|DE||DEERE & CO||$385.7||2.5%|
|FOXA||TWENTY FIRST CENTY FOX INC||$270.2||1.7%|
|RICE||RICE ENERGY INC||$210.4||1.4%|
|BAC||BANK AMER CORP||$185.9||1.2%|
The largest stock sale for the quarter was Alphabet (Nasdaq: GOOGL). Viking Global reduced its position in the company by $508.4 million and the stock now represents 6.4% of the firm's portfolio.
The second largest stock sale was Deere & Company (NYSE: DE). Viking Global exited its $385.7 million position in the company.
Viking Global's Best 1-Month Performance Stocks
To find stocks in the firm's portfolio that may be popular at the moment or have tailwinds moving forward, I ranked the firm's holdings by price appreciation. The ranking table below lists the stocks in Viking Global’s portfolio by stock price performance over the last 30 days.
|Ticker||Name||Price 1-mo Ago||Current Price||% Change 1-mo|
|PE||PARSLEY ENERGY INC||$23.36||$26.82||14.8%|
|CRM||SALESFORCE COM INC||$109.57||$124.34||13.5%|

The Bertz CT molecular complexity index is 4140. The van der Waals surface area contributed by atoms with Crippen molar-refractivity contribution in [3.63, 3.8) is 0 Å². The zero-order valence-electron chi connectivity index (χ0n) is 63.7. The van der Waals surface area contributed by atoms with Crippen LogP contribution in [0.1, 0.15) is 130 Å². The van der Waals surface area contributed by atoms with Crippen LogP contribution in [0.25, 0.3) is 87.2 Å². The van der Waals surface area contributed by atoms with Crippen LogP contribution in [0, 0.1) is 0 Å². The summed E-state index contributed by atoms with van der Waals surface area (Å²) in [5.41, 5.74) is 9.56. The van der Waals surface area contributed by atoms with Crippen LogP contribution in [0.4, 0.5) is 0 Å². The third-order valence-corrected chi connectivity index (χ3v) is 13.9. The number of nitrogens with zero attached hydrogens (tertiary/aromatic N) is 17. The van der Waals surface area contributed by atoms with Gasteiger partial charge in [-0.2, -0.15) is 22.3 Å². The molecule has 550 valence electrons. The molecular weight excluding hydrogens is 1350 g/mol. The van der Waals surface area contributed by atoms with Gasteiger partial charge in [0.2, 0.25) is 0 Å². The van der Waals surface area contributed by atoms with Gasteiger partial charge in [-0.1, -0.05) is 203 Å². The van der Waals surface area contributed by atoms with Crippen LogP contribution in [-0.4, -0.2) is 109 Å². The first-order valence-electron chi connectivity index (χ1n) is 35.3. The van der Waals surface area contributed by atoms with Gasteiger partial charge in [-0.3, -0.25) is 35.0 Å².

|PGR||PROGRESSIVE CORP OHIO||$52.87||$58.59||10.8%|
|RSPP||RSP PERMIAN INC||$37.57||$40.97||9.0%|
|EDIT||EDITAS MEDICINE INC||$35.07||$38.15||8.8%|
Shares of Netflix, Inc. (Nasdaq: NFLX) have increased by 22.4% over the last month. Investors may want to take a closer look at the stock, especially with 'smart money' backing it.
Managers with more than $100 million in qualifying assets under management are required to disclose their holdings to the SEC each quarter via 13F filings. Qualifying assets include long positions in U.S. equities and ADRs, call/put options, and convertible debt securities. Shorts, cash positions, foreign investments and other assets are not included. It is important to note that these filings are due 45 days after the quarter end date. Therefore, Viking Global's holdings above represent positions held as of December 31st and not necessarily reflective of the fund's current stock holdings.
However, most can agree that with thousands of stocks traded on U.S. exchanges, doing thorough research on each one is nearly impossible for smaller investors. Leveraging the resources of the largest hedge funds on Wall Street can be a powerful way to narrow down the list.
Article by Andy Pai, Finbox.io